If you want your print to last, choose a paper that is 100% rag. Paper that is 100% rag is made of cotton, opposed to wood pulp, which may have a high concentration of acid.

The substrate you print on should also be acid-free. Your specifications sheet might tell the pH-value, which if neutral, should be between 7 and 9.5. Calcium carbonate is sometimes added during the paper making process to make the paper pH-neutral. It has the added effect of neutralizing other acids in the environment that may cause the paper to become acidic over time.

Printer and Paper Compatibility
You may have found the perfect substrate, but don’t bother using it if it isn't compatible with your printer. It is important to do your research before ever testing the first sheet. Not only is compatibility important for optimal longevity and print quality, but for the life of your printer. If you put a substrate in your machine it isn’t meant to have, you could ruin your printheads and/or spray ink all over the inside of your printer.

Up next, Part 4 Digital Files & Photography.

Bittersweet No. 1 (detail) 
Lenten Rose No. 1 (detail) 
Moments (detail)

March 5, 2011

Giclée Prints Part 2: Printer and Ink

Giclée is a high-quality archival inkjet print. Printers vary in dot size, and inks vary in longevity. Be careful because even the best printer can be run at a more economical setting resulting in a soft and dull print. The key is to ask a lot of questions if you're buying prints, and provide a lot of information if you're selling prints. 
Ink Type
Inkjet printers use either dye or pigment ink. When giclée printers were first used to make fine art prints, they used dye-based inks that were able to print a small dot size and wide color gamut on uncoated paper. Dyes are absorbed into the paper and are considered archival because in the right conditions they can last 50 years or more. Five years ago some debated that dye based inks were the best. Today the color range in pigments has now surpassed dyes and the added longevity now makes them a far better choice than dyes. Pigments require a coated paper stock that is compatible with the printer. The right combination of paper, printer and inks will produce a print that will last up to 200 years if stored and displayed properly.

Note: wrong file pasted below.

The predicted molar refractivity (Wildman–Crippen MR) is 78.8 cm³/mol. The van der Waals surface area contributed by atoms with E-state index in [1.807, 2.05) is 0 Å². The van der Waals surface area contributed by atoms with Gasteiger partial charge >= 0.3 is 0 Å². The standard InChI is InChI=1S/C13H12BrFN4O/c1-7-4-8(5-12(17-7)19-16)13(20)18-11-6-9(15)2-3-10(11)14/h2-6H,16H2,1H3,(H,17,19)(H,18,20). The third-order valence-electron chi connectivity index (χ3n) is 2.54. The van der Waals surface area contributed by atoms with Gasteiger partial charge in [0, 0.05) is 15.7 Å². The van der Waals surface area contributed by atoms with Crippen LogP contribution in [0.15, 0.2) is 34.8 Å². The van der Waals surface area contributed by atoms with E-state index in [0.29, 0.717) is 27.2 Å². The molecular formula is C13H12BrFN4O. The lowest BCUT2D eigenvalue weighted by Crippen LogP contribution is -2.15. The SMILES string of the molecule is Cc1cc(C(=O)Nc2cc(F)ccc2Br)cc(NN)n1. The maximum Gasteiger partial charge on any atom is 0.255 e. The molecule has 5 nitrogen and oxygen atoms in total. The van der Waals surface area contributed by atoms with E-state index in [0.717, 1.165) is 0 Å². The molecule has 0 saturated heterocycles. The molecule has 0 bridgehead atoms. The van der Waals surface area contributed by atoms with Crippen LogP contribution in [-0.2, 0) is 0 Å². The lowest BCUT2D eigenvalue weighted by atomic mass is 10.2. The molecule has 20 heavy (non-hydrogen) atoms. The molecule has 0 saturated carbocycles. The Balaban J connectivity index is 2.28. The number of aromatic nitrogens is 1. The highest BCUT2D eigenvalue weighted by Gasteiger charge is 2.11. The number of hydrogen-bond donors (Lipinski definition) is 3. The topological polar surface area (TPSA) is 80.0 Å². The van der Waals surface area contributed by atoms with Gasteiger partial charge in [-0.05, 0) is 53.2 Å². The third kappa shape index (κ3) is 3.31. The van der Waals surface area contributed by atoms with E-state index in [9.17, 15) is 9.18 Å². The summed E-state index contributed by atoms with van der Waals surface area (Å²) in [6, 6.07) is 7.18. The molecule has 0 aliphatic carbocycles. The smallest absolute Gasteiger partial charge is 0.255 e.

In an attempt to save money, some printmakers have switched out the manufacturer’s inks for a third-party’s low-cost cartridge-refilling system, usually sold in bulk amounts. Ink in bulk can get old and clog print heads, affecting printer performance. Some photographers switch out colored inks for black and gray tones, when looking for a true black and white photograph.

Print Permanence Ratings
Wilhelm Imaging Research evaluates print permanence ratings (or longevity) for nearly every printer. Before buying a printer or investing in a print run, check out the testing done by Wilhelm. Luminous Landscape is also known for comprehensive reviews of printers. More print permanence information is available on the  DP & I website.

Dot Size
You've probably heard of DPI (dot per inch), which refers to density, or the amount of dots per inch. DPI can change based on the printer settings. The printer also has an actual dot size that is measured in picoliters (1 picolitre (pl) = 0.000000000001 liter) that cannot be changed. Some printers use variable size ink droplets, meaning that various inks will print with different drop sizes. Smaller dot sizes result in finer detail, smoother gradients and less graininess. Five years ago a 6 pl dot was considered small. Today’s printers have dots as small as 1.5 pl. Some will argue that anything smaller than 3 pl cannot make a difference in print quality.